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5/28/99

Anti-Depressant Drug Zoloft Not For Lovers

In the first placebo-controlled comparison of these two drugs, patients taking sertraline (marketed as Zoloft(R) by Pfizer, Inc.) reported greater orgasm dysfunction than patients taking bupropion SR (marketed as Wellbutrin by Glaxo Wellcome Inc.) or a placebo.

A study in the current issue of the journal Clinical Therapeutics demonstrates that while two commonly prescribed medications for depression are equally effective in treating the symptoms of depression, Zoloft causes a significantly higher rate of orgasm dysfunction (lack or delayed orgasm) than either the other drug or placebo.

More patients taking sertraline reported orgasm dysfunction after only one week of treatment compared with bupropion SR or placebo. At the end of the study, 41 percent of patients taking Zoloft reported orgasm dysfunction. There was no statistically significant difference between Wellburtin and the placebo. Researchers suggest that the serotonin effect of SSRIs like Zoloft may create sexual function problems. Wellbutrin is not an SSRI and has no appreciable effect on serotoniin levels. The study was financed by the makers of Wellbrutin.

"While doctors have known about the anti-sexual side effects of some antidepressants, many don't realize the prevalence of the problem," said R Taylor Segraves, M.D., Ph.D., professor of psychiatry at Case Western Reserve University School of Medicine and chair of the Department of Psychiatry at MetroHealth Medical Center, and one of the study's investigators.

In the study, 355 patients with moderate to severe clinical depression were randomly selected to bupropion (Wellbutrin) or SR, sertraline (Zoloft) or a placebo in this double-blind, placebo-controlled eight-week trial. Each of the three treatment arms included similar numbers of men and women.

"One reason adverse sexual side effects have been under-reported is that patients, unaware that the medication may be causing the problem, blame themselves or their partner for the problem and they don't talk to their doctor about it," said a researcher on the project. "At the same time, doctors may be reluctant to bring up sexual functioning with their patients. Open communication about side effects is critical to successful antidepressant treatment."

Alternative medicine's answer to synthetic drugs like Zoloft and Wellbutrin can be found in herbs like St. John's Wort with clinically proven anti-depressant properties. These herbs and supplelements do not induce impotence or create other negative side effects. For information on flower essences that fight depression, see our feature on it in Prescribing for Yourself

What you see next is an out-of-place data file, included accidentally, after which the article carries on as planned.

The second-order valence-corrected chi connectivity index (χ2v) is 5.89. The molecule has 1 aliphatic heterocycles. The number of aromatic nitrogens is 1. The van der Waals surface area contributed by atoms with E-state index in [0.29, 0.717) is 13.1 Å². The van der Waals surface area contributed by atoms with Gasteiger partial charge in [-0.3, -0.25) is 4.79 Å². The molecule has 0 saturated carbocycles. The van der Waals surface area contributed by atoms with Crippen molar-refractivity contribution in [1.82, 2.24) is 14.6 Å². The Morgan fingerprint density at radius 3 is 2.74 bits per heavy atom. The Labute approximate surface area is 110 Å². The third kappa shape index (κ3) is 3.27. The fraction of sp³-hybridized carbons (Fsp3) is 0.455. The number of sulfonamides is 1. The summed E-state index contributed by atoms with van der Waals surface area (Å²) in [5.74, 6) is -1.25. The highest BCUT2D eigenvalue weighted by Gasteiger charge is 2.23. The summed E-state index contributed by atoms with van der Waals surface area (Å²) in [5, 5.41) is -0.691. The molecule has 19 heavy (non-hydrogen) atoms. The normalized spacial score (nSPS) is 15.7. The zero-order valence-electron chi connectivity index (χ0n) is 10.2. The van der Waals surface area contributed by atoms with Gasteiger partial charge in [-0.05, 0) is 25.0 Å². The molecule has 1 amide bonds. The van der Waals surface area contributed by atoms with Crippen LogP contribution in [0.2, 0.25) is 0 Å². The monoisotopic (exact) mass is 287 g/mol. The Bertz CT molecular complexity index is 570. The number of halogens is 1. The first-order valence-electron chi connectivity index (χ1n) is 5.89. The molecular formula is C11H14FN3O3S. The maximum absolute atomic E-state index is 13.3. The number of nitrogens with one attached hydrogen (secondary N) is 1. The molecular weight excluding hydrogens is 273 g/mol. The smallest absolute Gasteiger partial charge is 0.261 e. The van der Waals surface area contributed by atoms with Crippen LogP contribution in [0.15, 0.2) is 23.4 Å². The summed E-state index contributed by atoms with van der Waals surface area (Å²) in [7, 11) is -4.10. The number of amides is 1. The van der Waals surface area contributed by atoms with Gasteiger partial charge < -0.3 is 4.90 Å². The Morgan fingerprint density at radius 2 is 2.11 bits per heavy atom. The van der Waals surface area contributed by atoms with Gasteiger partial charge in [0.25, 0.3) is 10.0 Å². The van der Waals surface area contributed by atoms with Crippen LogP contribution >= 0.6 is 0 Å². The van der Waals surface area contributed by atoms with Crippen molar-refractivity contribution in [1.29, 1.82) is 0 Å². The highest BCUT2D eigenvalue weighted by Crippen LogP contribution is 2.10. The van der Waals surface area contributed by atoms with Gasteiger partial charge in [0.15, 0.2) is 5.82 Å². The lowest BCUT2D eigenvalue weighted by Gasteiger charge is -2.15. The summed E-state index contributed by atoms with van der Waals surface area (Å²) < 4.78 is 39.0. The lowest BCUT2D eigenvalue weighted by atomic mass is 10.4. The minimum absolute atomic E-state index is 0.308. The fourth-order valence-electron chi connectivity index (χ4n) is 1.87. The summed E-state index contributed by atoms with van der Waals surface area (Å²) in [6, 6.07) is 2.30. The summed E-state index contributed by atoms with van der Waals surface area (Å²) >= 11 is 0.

Male Cyclists Suffer High Rates of Impotence

An alarming number of competitive male cyclists suffer from impotence, according to German study. However, one of the researchers has provided reassurance to recreational Bikers. Udo Engelmann, MD, told the 94th scientific meeting of the American Urological Association (AUA) yesterday that he and co-researcher Ulrich Schwarzer, MD, both from the University of Cologne, found that 13 percent of 1,800 competitive male cyclists from bicycle clubs in Cologne, Germany,suffered from impotence. The problem -- apparently caused by compression of arteries in the perineal area behind the scrotum -- may lead to arterial sclerosis, although the authors caution that more research is needed.

The erectile dysfunction rate among the athletes studied was triple the rate of a similar group of swimmers. In addition, nearly 70 percent of the cyclists suffered from temporary genital numbness. In an interview with Medcast News Networks Engelman said, "I think the recreational biker has nothing to fear, and if he's worried he should take a look at his saddle, and use a wider saddle, one that is padded, or change position (frequently) during cycling."


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